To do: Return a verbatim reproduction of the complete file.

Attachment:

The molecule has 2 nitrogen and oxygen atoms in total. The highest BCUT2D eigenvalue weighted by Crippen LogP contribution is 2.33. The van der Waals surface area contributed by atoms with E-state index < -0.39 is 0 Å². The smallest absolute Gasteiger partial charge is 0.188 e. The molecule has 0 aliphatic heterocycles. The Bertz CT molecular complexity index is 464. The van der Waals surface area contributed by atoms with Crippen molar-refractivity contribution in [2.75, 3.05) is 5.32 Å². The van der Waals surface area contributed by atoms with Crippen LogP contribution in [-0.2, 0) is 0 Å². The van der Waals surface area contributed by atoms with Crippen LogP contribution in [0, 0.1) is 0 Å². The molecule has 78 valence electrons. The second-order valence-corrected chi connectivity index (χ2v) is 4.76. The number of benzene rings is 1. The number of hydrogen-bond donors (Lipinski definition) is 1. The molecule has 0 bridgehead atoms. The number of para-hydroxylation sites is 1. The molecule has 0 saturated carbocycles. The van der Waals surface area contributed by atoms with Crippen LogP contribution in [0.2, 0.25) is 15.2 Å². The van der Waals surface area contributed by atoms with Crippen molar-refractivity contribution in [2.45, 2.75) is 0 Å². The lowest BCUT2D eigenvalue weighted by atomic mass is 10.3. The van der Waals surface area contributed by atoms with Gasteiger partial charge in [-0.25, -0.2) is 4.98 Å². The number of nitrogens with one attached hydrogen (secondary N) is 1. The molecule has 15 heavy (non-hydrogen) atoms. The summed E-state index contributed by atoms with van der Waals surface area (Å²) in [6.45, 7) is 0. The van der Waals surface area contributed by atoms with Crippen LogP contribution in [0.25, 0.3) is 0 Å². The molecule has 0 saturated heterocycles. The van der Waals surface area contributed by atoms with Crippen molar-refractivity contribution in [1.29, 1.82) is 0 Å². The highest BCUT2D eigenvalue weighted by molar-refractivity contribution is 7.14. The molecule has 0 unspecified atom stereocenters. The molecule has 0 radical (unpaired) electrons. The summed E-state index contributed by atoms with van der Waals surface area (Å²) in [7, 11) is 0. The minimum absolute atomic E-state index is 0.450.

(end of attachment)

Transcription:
The molecule has 2 nitrogen and oxygen atoms in total. The highest BCUT2D eigenvalue weighted by Crippen LogP contribution is 2.33. The van der Waals surface area contributed by atoms with E-state index < -0.39 is 0 Å². The smallest absolute Gasteiger partial charge is 0.188 e. The molecule has 0 aliphatic heterocycles. The Bertz CT molecular complexity index is 464. The van der Waals surface area contributed by atoms with Crippen molar-refractivity contribution in [2.75, 3.05) is 5.32 Å². The van der Waals surface area contributed by atoms with Crippen LogP contribution in [-0.2, 0) is 0 Å². The van der Waals surface area contributed by atoms with Crippen LogP contribution in [0, 0.1) is 0 Å². The molecule has 78 valence electrons. The second-order valence-corrected chi connectivity index (χ2v) is 4.76. The number of benzene rings is 1. The number of hydrogen-bond donors (Lipinski definition) is 1. The molecule has 0 bridgehead atoms. The number of para-hydroxylation sites is 1. The molecule has 0 saturated carbocycles. The van der Waals surface area contributed by atoms with Crippen LogP contribution in [0.2, 0.25) is 15.2 Å². The van der Waals surface area contributed by atoms with Crippen molar-refractivity contribution in [2.45, 2.75) is 0 Å². The lowest BCUT2D eigenvalue weighted by atomic mass is 10.3. The van der Waals surface area contributed by atoms with Gasteiger partial charge in [-0.25, -0.2) is 4.98 Å². The number of nitrogens with one attached hydrogen (secondary N) is 1. The molecule has 15 heavy (non-hydrogen) atoms. The summed E-state index contributed by atoms with van der Waals surface area (Å²) in [6.45, 7) is 0. The van der Waals surface area contributed by atoms with Crippen LogP contribution in [0.25, 0.3) is 0 Å². The molecule has 0 saturated heterocycles. The van der Waals surface area contributed by atoms with Crippen molar-refractivity contribution in [1.29, 1.82) is 0 Å². The highest BCUT2D eigenvalue weighted by molar-refractivity contribution is 7.14. The molecule has 0 unspecified atom stereocenters. The molecule has 0 radical (unpaired) electrons. The summed E-state index contributed by atoms with van der Waals surface area (Å²) in [7, 11) is 0. The minimum absolute atomic E-state index is 0.450.